Flash Fiction: Derelict of a Lost City

Today’s inspiration comes from this digital painting from Marcus Lindgren.

The Roanoke was drifting with a clockwise spin port side. It was an old husk, with markings of an empire that burned millennia ago. The design was practical even for how old of tech it was, a hammer head model that could slam through the stars and deal with any lose particles that would rip apart the rest of the hull.  The paint was long ago baked white by the local star and wispy cloud of decay seeped from the back of its spent reactor.

“How bad is that radiation?” Tev asked.

“Not terrible. Wouldn’t want to go in there without shielding but the worst would be gone by now.”

“Then what’s that smoke?” He asked. “I don’t think the decay should be that visible to the naked eye.”

Joan chewed her cheek and looked over her console.

“That, that I’m not sure of. We should launch an array.”

“Let’s launch an array. I’d rather be safe than boiled.”

Tev turned his seat and set up the firing pattern. The probe array control let out a soft chirp of confirmation.

“Probes away,” he said.

A dozen lights appeared on the display, each a half meter cylinder filled with sensors, transmitters, and smart analyzers. The screen reacted to the data they broadcasting as they neared the Roanoke’s trail.

“Lots of trace metals,” Tev said. “Radiation but about on par with the earlier readings. Lots of carbon dioxide and water too. It’s almost like wood smoke.”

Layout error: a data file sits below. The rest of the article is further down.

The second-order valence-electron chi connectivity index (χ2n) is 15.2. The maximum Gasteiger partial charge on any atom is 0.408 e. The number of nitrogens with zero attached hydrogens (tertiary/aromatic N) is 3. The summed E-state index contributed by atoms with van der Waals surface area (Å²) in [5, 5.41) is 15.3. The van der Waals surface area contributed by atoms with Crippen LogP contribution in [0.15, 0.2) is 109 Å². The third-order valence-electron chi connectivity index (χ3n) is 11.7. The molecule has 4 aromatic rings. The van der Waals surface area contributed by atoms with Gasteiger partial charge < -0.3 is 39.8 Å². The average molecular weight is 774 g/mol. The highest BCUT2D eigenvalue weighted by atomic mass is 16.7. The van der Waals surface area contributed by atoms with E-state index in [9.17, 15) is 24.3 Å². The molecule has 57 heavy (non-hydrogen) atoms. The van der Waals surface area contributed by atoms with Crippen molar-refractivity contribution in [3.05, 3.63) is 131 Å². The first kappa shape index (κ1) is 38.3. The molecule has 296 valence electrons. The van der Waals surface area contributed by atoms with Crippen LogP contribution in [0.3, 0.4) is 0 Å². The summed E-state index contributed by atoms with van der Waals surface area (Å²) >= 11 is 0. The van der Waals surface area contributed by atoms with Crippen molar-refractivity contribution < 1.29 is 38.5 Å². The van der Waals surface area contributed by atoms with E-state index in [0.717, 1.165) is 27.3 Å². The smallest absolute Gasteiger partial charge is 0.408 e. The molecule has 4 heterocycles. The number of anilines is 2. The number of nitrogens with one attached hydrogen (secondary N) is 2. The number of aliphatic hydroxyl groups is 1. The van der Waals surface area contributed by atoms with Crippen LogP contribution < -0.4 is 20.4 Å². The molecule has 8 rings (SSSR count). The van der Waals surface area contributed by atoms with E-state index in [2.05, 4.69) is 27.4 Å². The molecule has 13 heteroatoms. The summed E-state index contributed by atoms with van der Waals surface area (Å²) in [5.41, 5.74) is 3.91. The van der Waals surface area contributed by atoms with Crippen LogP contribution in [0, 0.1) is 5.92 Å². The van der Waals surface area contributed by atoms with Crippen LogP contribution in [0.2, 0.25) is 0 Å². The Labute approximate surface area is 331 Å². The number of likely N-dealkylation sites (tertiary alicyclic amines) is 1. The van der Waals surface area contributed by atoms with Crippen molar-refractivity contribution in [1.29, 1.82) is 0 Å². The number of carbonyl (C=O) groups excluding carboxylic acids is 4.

On the screen, half a dozen of the lights of the probes started to dip into the trail. As quickly as they do, their signals stop.

“Tev.”

“I know,” he said. “It’s got to be a chaff effects from the metals and radiation. Nothing to worry about.”

On the screen, the remaining six probes begin to skim the surface of the smoke on their approach to the hull of the Roanoke. Trails of smoke seem to bob up and down under them. Joan reached up and pulled the screen, until the feed zoomed in on the streaking form of a probe, using its own camera to enhance the detail around it.

“Tev, look at this.” On the screen the smoke changed from thick plums to long threads. They pulsed as the probes neared, until one whipped out and slapped a probe. Where it touched the cylinder, the smoke latched on and begin to trail after the little point of light. “It’s pulling it in,” she said. The tendril of smoke following the probe reached and connected with the smoke trail of the derelict. When they connected, the probe was yanked into the wake of the Roanoke.

“The ships changing course,” Tev said. “The Roanoke is changing course.” He paused as the console fed him the derelict’s new direction and speed. “It’s moving to intercept. It’s picking up speed and moving to intercept us.”

I like ghost stories and I love space fiction and so, given the chance, I like to toss out a combo platter of the two. Space is a mysterious place, and already we’re starting to cloud it up with old tech and pieces of history. In ten, twenty, and thirty thousand years what will be up there for our descendants to find? What treasure or knowledge might be discovered and lost before it’s returned to the future of human society?

What should have stayed lost?

Status Report – February 2016